When Hospira stopped manufacturing sodium thiopental, which is used in lethal injections, it caused a drug shortage, and states began looking for alternate suppliers. At first, the developments made me wonder whether FDA should oversee nonmedical uses of drugs. Now the shortage has led to a federal lawsuit that raises questions about the way the agency controls imported drugs.
Last Wednesday, an attorney filed a lawsuit on behalf of death-row inmates in California, Arizona, and Tennessee, asking a judge to block imports of sodium thiopental. The suit alleged that FDA knowingly allowed these states to import the drug from manufacturers that the agency had not approved. Furthermore, the lawsuit alleged that FDA neglected its duty to inspect shipments of the drug.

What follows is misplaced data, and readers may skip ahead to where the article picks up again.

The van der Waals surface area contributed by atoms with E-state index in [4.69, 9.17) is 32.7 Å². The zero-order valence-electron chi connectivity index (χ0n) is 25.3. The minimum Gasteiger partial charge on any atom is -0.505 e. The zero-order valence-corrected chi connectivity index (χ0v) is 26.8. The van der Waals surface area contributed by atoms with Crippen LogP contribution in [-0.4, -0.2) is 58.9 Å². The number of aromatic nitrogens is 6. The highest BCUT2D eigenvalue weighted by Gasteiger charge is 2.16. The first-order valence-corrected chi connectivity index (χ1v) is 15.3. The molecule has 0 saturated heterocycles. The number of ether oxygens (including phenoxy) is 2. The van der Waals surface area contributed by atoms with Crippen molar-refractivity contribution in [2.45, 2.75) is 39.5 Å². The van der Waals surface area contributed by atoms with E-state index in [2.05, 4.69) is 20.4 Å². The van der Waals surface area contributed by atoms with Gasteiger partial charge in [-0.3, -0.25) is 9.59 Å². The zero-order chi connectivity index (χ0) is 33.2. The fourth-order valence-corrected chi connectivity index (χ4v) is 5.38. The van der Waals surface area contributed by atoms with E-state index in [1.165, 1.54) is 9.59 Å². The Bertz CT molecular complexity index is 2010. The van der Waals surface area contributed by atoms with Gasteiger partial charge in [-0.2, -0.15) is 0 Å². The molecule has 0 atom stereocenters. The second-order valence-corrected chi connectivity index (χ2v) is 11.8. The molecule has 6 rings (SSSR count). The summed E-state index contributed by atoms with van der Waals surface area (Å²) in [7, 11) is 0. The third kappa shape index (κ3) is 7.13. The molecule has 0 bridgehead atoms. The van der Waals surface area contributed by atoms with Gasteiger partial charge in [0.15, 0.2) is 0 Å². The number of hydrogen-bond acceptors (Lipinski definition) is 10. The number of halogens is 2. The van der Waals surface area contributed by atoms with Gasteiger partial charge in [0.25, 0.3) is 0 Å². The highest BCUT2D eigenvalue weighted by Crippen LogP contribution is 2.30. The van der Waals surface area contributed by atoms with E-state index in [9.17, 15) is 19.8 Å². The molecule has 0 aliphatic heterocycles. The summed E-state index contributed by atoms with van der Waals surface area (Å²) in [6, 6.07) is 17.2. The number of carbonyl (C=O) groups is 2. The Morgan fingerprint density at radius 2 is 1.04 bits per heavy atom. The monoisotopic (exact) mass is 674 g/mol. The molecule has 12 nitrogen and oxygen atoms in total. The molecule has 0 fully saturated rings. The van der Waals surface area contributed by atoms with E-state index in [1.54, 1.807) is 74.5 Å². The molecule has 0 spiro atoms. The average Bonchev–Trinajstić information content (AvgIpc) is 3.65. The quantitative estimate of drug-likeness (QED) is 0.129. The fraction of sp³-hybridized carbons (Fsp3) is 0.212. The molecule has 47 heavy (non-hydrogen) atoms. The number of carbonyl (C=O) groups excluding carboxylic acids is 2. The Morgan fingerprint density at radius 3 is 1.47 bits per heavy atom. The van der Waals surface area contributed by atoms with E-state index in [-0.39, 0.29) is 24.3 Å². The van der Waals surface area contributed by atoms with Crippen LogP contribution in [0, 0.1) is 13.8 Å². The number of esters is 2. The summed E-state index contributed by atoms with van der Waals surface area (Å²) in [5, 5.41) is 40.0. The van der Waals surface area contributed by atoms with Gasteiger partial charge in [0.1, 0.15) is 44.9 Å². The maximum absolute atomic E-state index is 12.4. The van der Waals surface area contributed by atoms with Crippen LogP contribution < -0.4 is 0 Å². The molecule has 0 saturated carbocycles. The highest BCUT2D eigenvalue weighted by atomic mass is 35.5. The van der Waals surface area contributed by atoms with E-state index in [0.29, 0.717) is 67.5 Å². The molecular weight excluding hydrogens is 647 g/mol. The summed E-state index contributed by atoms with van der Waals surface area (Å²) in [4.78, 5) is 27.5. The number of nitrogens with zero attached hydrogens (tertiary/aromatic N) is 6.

The focus on the drug manufacturer reminds me of FDA’s poor record of conducting overseas inspections. A September 2010 report from the Government Accountability Office (GAO) observed that the agency had inspected only 11% of foreign drug manufacturers in 2009. Furthermore, FDA failed to follow GAO’s recommendation that it inspect the sites that posed the greatest risk to public health.
Nebraska, whose inmates are not parties to the lawsuit, purchased sodium thiopental from an Indian supplier after Hospira ceased producing it. Although FDA has an office in India, it is not equipped to do on-the-ground oversight. Nebraska’s supplier is thus not likely to have been inspected.
For FDA to anticipate and mitigate drug shortages, it requires a solid and effective way of guaranteeing the safety of imported drugs. Unfortunately, the new federal lawsuit raises difficult questions about how well the chronically understaffed and underfunded agency can perform this task.